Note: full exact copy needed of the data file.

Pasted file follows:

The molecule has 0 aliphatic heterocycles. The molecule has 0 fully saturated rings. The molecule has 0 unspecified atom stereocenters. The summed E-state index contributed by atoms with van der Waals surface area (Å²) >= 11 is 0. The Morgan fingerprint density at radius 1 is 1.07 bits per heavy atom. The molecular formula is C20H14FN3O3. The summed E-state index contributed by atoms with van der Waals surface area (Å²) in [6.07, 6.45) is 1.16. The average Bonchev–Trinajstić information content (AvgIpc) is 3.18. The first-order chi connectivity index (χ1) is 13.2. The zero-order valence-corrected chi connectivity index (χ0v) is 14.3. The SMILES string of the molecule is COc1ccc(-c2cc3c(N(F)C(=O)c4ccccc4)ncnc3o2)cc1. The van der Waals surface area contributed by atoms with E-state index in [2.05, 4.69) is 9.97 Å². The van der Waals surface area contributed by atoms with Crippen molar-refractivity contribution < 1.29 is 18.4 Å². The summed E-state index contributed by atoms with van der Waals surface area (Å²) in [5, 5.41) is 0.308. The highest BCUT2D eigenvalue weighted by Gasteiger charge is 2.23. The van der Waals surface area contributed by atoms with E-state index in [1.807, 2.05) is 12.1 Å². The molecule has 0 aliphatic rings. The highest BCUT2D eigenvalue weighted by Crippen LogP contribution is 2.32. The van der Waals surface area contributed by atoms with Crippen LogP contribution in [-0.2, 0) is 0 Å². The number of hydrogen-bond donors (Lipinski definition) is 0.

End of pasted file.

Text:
The molecule has 0 aliphatic heterocycles. The molecule has 0 fully saturated rings. The molecule has 0 unspecified atom stereocenters. The summed E-state index contributed by atoms with van der Waals surface area (Å²) >= 11 is 0. The Morgan fingerprint density at radius 1 is 1.07 bits per heavy atom. The molecular formula is C20H14FN3O3. The summed E-state index contributed by atoms with van der Waals surface area (Å²) in [6.07, 6.45) is 1.16. The average Bonchev–Trinajstić information content (AvgIpc) is 3.18. The first-order chi connectivity index (χ1) is 13.2. The zero-order valence-corrected chi connectivity index (χ0v) is 14.3. The SMILES string of the molecule is COc1ccc(-c2cc3c(N(F)C(=O)c4ccccc4)ncnc3o2)cc1. The van der Waals surface area contributed by atoms with E-state index in [2.05, 4.69) is 9.97 Å². The van der Waals surface area contributed by atoms with Crippen molar-refractivity contribution < 1.29 is 18.4 Å². The summed E-state index contributed by atoms with van der Waals surface area (Å²) in [5, 5.41) is 0.308. The highest BCUT2D eigenvalue weighted by Gasteiger charge is 2.23. The van der Waals surface area contributed by atoms with E-state index in [1.807, 2.05) is 12.1 Å². The molecule has 0 aliphatic rings. The highest BCUT2D eigenvalue weighted by Crippen LogP contribution is 2.32. The van der Waals surface area contributed by atoms with Crippen LogP contribution in [-0.2, 0) is 0 Å². The number of hydrogen-bond donors (Lipinski definition) is 0.